The staff sergeant suspected of killing 16 Afghan civilians, Robert Bales, will surely be held accountable both as an individual and an American soldier. He will be tried and, if convicted, Defense Secretary Leon Panetta has said the death penalty is a possibility. But it’s too simple to blame Bales alone. His actions are the toll of more than a decade of fighting wars with Other People’s Kids.
Bales was serving in Afghanistan on his fourth combat tour, in a sense filling in for three other Americans missing from military service, AWOL in the country that once produced "the Greatest Generation." After 9/11, we never asked the American people for blood, sweat, and sacrifice, but instead sent them back to their usual lives. Instead, America fought the war against terror in Iraq, Afghanistan, and lesser-known hellholes with OPK, a term I coined in my 2006 book, Warheads.
The armed forces were downsized when the Cold War ended, with the active-duty army shrinking by more than a third, or a quarter-million soldiers in just five years as President George W. Bush pledged that a smaller army of less than half a million soldiers would be able to hold the fort until the nation mobilized to meet any future emergency. But when the U.S. went to war after 2001, that pledge was simply forgotten, leaving a force small enough that many of its members undergo multiple deployments as our wars have dragged on for more than a decade.
Reading the memoirs of George H.W. Bush, Dick Cheney, Condoleezza Rice, and Donald Rumsfeld, there seems to have been no thought given to mobilizing the country or sharing the burden of national sacrifice. Instead, the administration banked on the mostly less-than-upwardly-mobile soldiers already in uniform, including people like Bales.
The result has been a vast and still-growing divide between American society and the soldiers sworn to defend it with their lives. Warheads began by pointing out that Americans are more likely to know a resident of North Dakota, our least populous state, than an active-duty soldier in the U.S. Army. After a decade of continuous war, only 1 percent of our citizens have ever served in uniform. It is as if the Federalist Papers and the concept of the citizen-soldier had been erased from our collective memory. While citizens here focus on the wars’ wind-downs or pay them no mind at all, hundreds of thousands of our soldiers are still serving in those wars.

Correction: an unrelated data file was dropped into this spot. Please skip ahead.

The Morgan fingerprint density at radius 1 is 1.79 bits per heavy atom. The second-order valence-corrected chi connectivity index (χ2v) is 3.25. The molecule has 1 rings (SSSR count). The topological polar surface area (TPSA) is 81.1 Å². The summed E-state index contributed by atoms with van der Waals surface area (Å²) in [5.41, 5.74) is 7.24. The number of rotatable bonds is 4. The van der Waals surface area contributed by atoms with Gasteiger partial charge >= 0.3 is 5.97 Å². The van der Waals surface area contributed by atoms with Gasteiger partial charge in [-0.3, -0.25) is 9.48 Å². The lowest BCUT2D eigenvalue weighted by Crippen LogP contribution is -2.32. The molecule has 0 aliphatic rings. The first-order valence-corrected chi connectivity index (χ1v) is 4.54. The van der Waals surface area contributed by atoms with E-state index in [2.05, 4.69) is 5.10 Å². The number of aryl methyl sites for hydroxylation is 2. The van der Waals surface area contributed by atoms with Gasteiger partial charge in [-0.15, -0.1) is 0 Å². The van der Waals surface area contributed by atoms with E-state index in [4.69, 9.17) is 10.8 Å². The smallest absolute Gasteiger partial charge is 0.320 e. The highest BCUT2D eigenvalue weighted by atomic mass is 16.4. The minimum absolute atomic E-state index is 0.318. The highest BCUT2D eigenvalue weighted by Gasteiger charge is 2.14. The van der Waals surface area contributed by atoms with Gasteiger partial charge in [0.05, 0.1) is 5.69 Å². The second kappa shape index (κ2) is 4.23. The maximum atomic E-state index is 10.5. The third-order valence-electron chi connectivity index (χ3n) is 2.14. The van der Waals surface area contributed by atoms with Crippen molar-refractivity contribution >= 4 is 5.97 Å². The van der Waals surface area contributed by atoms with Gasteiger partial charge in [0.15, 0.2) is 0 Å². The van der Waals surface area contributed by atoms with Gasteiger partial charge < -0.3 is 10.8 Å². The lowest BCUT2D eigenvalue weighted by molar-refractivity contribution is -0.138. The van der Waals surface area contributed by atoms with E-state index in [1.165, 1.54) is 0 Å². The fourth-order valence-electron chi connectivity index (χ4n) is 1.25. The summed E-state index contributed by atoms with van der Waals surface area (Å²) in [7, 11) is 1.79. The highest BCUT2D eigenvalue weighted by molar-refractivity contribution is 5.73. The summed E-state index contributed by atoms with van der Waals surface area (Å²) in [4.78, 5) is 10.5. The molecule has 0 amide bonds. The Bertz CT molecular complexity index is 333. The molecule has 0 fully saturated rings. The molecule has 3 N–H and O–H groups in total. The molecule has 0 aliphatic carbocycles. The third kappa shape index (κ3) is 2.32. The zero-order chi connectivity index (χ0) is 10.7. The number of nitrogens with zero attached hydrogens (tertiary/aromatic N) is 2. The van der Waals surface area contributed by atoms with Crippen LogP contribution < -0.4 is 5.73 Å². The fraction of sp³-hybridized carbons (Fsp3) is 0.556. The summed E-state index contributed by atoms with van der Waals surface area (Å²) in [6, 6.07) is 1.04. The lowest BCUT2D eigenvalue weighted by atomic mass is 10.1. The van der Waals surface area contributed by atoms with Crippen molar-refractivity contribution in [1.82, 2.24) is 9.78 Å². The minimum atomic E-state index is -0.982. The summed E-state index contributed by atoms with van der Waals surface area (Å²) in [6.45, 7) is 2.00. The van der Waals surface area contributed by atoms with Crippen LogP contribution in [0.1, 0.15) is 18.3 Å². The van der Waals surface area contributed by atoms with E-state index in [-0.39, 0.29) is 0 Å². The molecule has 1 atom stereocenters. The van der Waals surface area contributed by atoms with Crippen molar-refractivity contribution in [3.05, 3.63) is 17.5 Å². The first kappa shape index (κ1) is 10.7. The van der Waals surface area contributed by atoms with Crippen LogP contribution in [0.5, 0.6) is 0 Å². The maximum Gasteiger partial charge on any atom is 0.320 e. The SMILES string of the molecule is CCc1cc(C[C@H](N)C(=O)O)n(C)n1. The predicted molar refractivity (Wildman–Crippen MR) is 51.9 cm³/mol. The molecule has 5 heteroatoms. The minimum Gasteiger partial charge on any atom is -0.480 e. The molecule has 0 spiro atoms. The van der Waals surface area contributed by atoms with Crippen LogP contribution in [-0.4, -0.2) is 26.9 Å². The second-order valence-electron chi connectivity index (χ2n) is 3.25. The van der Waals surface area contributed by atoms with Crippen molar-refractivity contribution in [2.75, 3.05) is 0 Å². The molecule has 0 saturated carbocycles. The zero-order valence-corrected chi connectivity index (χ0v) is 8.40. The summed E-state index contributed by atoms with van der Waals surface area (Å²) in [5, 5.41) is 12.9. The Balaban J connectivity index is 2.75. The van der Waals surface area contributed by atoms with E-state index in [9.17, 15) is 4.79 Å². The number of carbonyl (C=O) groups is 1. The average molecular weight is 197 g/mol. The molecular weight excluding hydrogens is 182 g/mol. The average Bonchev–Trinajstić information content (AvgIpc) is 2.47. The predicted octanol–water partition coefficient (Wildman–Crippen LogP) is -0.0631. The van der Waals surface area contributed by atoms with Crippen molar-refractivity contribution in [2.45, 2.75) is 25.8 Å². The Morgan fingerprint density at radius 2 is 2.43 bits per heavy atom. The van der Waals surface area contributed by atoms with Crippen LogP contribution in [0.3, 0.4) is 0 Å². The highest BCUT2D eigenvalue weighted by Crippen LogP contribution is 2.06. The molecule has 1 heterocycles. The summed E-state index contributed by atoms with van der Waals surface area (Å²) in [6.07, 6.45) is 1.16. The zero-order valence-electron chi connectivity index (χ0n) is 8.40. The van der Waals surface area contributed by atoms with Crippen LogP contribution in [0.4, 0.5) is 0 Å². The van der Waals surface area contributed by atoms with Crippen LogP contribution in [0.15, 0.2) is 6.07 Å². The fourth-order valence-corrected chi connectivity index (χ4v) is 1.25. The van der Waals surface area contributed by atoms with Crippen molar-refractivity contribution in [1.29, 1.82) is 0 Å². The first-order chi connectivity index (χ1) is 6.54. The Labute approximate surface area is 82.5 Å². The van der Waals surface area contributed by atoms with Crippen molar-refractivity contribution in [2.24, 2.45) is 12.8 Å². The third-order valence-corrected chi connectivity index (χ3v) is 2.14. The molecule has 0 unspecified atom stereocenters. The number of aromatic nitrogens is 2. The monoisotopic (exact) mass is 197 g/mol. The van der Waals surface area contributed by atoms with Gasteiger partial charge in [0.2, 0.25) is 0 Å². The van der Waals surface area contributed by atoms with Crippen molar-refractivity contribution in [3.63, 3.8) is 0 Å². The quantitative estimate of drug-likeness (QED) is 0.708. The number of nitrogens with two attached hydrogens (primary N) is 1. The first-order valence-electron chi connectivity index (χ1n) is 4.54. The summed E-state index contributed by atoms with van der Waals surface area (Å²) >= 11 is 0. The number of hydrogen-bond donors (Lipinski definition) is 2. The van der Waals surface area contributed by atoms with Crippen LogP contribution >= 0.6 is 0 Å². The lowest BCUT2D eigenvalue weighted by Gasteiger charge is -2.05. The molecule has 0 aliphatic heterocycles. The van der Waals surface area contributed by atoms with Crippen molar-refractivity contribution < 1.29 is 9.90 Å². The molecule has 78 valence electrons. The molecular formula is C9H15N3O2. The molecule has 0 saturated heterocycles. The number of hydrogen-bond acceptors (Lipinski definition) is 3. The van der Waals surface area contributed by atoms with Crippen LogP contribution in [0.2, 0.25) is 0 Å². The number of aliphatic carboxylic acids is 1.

Bales found himself on his fourth combat tour, this time in Afghanistan, which one Allied commander recently likened to a walk through the Old Testament. But the more common metaphor is to Vietnam, which may still have some relevant lessons.
Americans are more likely to know a resident of North Dakota, our least populous state, than an active-duty soldier in the U.S. Army.
James Johnson, a Vietnam veteran whose 2010 book Combat Trauma recounted his long battle with post-traumatic stress disorder, described PTSD as “a combat wound to the soul.” Johnson’s courageous 30-year struggle was broadened by the testimony of 15 other Vietnam veterans whose 78 combat decorations included two Silver Stars and 16 Presidential Unit Citations. Their deeply troubling conclusion: unlike athletic training, resistance to trauma is not improved through conditioning. “The greater the exposure to traumatic events, the greater the likelihood that psychological injury will occur.”
PTSD is like radiation, the risk increasing in direct proportion to exposure. The typical service member in Vietnam spent a single tour there; these days we routinely demand that our soldiers risk their bodies and brains three or four times. Those odds eventually catch up. In July 2010, just before Johnson’s book appeared, the army lost more soldiers to suicide than it did to the Taliban.
While the active-duty army continues to struggle with suicide and divorce rates, the president’s new budget means that 100,000 soldiers and Marines will return home to pink slips as the force is downsized yet again. Meanwhile there is the looming prospect of war with Iran, even though Gen. James Mattis, commander of our Persian Gulf forces and a Marine’s Marine, recently ran a war game that underlined the unpredictable consequences of such a conflict. In Texas, we are understandably more concerned with the decimations and decapitations of Mexico’s narco-cidal war, now reaching both sides of an unmistakably embattled border.
All of which makes me wonder where our future soldiers will come from, and if we still deserve the freedoms that most seem to take for granted. None of the frontrunners on either side of the current presidential sweepstakes have spent much time publicly discussing these issues, and most members of the media know even less than the candidates. Remember to pray for Bales and his victims. But if you also remember to thank me or one of my colleagues for serving, then don’t be surprised if you only receive a polite but tight-jawed acknowledgment.